Adventist Church treasurer Juan Prestol-Puesán highlighted his team’s sense of deep gratitude to church members and God in his presentation of the 2018 Financial Report to the members of the church’s Executive Committee on April 9, 2019. His report, entitled “The 2018 Financial Story,” told a story of trust in what he believes is God’s past, present, and future leading.
“The audited financial statement indicates the blessings we received, and the guidance of the Lord,” he told church leaders from around the world who met at the Adventist Church world headquarters in Silver Spring, Maryland, United States. “I am glad to report… positive operating results for the year 2018,” he announced.
How the Church Did in 2018
In a year marked by volatility in financial markets and weakness in some key foreign currencies, Prestol-Puesán said the finances of the Church world headquarters did well thanks to an increase in worldwide tithes and a consistent control of expenses.
“Tithe increased 3.6 percent, or USD$89 million, for a total of USD$2.5 billion,” he said. “It includes a USD$55 million increase in tithe in the North American Division, for a total of USD$1.077 billion.”
Prestol-Puesán’s report also highlighted that mission offerings reached more than USD$88 million, a figure that does not include church members’ contributions to their local churches.
On the other hand, General Conference expenses—or the money spent to run the world church headquarters—are down for the second straight year, reported Prestol-Puesán. This includes savings of more than USD$1.1 million in travel expenses, he said.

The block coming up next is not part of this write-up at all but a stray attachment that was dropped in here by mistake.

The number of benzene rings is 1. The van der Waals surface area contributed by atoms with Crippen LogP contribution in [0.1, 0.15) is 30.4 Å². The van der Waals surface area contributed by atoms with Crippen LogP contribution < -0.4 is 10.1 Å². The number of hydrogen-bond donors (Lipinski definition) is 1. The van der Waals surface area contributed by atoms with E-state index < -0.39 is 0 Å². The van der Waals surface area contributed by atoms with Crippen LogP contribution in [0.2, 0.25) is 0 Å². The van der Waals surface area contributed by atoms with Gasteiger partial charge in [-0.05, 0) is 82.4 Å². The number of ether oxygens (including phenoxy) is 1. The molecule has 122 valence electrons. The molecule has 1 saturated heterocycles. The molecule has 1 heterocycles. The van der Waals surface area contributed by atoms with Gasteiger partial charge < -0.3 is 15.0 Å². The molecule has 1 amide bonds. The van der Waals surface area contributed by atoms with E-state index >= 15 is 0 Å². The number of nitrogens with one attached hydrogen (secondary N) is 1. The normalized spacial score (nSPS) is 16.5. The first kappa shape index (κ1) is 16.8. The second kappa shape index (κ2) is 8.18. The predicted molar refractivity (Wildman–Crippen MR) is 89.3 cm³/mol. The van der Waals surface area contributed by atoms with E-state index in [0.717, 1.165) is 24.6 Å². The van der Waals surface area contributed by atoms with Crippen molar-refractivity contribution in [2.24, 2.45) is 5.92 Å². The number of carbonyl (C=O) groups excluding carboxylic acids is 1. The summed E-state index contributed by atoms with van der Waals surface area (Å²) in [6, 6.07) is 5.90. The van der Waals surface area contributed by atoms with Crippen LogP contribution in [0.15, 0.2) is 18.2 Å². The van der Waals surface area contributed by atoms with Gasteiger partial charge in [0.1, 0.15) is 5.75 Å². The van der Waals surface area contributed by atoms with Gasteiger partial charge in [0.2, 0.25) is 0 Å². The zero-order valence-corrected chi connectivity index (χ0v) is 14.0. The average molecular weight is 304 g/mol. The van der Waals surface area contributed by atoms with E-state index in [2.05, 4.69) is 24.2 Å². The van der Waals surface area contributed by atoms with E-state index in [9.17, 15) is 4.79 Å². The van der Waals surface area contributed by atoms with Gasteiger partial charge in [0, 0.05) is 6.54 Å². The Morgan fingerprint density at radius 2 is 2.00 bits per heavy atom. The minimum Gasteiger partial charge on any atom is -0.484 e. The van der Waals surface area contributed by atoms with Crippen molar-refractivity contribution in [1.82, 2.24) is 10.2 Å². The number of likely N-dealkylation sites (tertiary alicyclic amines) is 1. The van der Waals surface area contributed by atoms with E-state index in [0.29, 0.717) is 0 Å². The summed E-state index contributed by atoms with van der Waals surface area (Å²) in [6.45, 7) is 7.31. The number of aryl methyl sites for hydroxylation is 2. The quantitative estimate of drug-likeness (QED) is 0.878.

Adventist Church associate treasurer Ray Wahlen reminded Executive Committee members and those following the proceedings online how this works.
“The General Conference operates on a cap of 2 percent of total gross tithe,” he said. “In 2018, the world church headquarters operated USD$4 million under the budget and more than USD$7.2 million under the 2 percent cap.”
Wahlen also referred to total operating expenses, noting they were significantly under the maximum allowed per voted policy. “In percentage terms, actual office operating expenses were only 85.64 percent of the cap,” he said.
Overall, Prestol-Puesán reported that the average giving per week in tithe and mission offerings (excluding offerings for the local church) reached USD$50 million dollars.
What Could Happen in 2019 and Beyond
Church financial leaders anticipate that currency volatility might still affect the financial operation in 2019 and beyond. “We will continue doing our best to anticipate and minimize the negative currency fluctuation impact on our income,” Prestol-Puesán said. “Expenses and allocations will be carefully monitored as well.”
But beyond market cycles and currency fluctuations, Prestol-Puesán said that he felt “a deep sense of gratitude” for the faithfulness of church members and God’s guidance.
“We thank [God] for His blessings,” he said. “And we thank our members for their generosity.” And he added, “If we are faithful and we are careful, we believe the Lord is going to bless us and we’ll be OK.”
Prestol-Puesán also renewed his trust in what he called “God’s ongoing assistance.”
“Heunderstands our seasons, our times, and our needs,” Prestol-Puesán said. “He will guide us, and He will provide for us according to what He considers to be the best for us.”
It is the reason, Prestol-Puesán emphasized, leaders would do well in sleeping well at night and…being energetically engaged during the day.
“[God] will keep us in perfect peace,” he said.